|I basically get paid to cook, eat and write (and take gorgeous
pictures like this one). If I could get sleeping & reading in
there too, there would be nothing left to achieve in my life.
A couple of weeks ago, Bath City College got in touch to ask if I might be up for giving a lecture as part of their Digital Futures event for the Bath Digital Festival. The Digital Futures day is a chance for students aged between 15 and 19 to find out more about careers in the world of technology – everything from creating the actual tech to using it for stuff like blogging and social media – and frankly, my answer was an immediate yes. I spend my days writing blog content for the websites of independent food companies, with a special focus on developing delicious recipes to show off their products (although I do also write about all sorts of stuff from their ingredients to their backstory). I love my job – properly love it. When everyone got back to work after Christmas and Twitter was full of hashtags about the crippling awfulness of January, I felt like the only person who knew the secret of turning grey, leaden workdays into pure gold. I reckon that more people should feel like this about their jobs, so I was only too happy to pop into Bath City College and try and convince some kids to run away and join the self-employed circus.
For the morning session, I gave two rounds of my talk Blogging: How To Create Your Own Job to GCSE-aged students from various secondary schools around the city, talking about how the job market is undergoing a period of huge expansion and upheaval, making lots of different careers available and making traditional careers available in a whole new way. Then for the afternoon session, I chatted to older students who are currently studying at the College, with the same rough outline but a focus on how they can use blogging and social media to take their hard-earned skills in a new direction, and work for themselves rather than somebody else. For this talk in particular there was a great response, and I ended up talking to some really enthusiastic teenagers afterwards about the possibilities that are out there. When you’re in education, the constant assumption is that you’re working towards being employed by somebody else afterwards – but these days, with freelance working and self-employment on the rise, that doesn’t have to be the case, and sometimes all you need is for somebody to tell you that another way is possible.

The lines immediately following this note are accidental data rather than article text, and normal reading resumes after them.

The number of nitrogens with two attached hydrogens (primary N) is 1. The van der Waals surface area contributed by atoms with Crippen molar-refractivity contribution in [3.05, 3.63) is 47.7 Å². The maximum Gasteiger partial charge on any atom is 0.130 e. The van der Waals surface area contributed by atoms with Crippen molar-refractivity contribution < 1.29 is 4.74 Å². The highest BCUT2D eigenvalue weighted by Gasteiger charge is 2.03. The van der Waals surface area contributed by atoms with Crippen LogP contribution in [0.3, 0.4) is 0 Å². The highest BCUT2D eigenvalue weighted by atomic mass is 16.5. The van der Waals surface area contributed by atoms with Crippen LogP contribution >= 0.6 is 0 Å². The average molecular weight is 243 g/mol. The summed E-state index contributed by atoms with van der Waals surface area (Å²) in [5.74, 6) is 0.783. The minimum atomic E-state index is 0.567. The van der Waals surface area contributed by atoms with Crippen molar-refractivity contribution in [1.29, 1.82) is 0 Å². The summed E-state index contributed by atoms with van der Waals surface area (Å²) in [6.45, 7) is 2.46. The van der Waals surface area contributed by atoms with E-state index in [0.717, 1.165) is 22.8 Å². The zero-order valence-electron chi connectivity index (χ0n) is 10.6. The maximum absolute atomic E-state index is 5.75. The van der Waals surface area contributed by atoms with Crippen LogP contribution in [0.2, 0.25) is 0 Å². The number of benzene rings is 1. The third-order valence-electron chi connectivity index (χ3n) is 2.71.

Speaking of which, I often get lovely comments on the fact that I’ve been self-employed and running my own business since the age of 24, but in my second afternoon session I met someone who made me feel like a total slacker – a guy who runs his own successful business at the age of just 18. We were both part of a panel for a talk called Jobs You’ve Never Heard Of (yup, definitely applies to mine), and I was pretty fascinated by Solomon’s work for his company Ferox as a hacker – i.e., one of the good guys that hacks into businesses to find out how the bad guys might do it, so that the aforementioned businesses can then close those loopholes. I was pretty inspired by his vision and enthusiasm, and I reckon I wasn’t the only one.
In short, it was an awesome day, and I’m really glad I took part. If you’re reading this because you’re intrigued by my job or simply by the idea of working for yourself, whether you’re a student or not, then please do feel free to get in touch – I’d love to chat and provide any advice I can.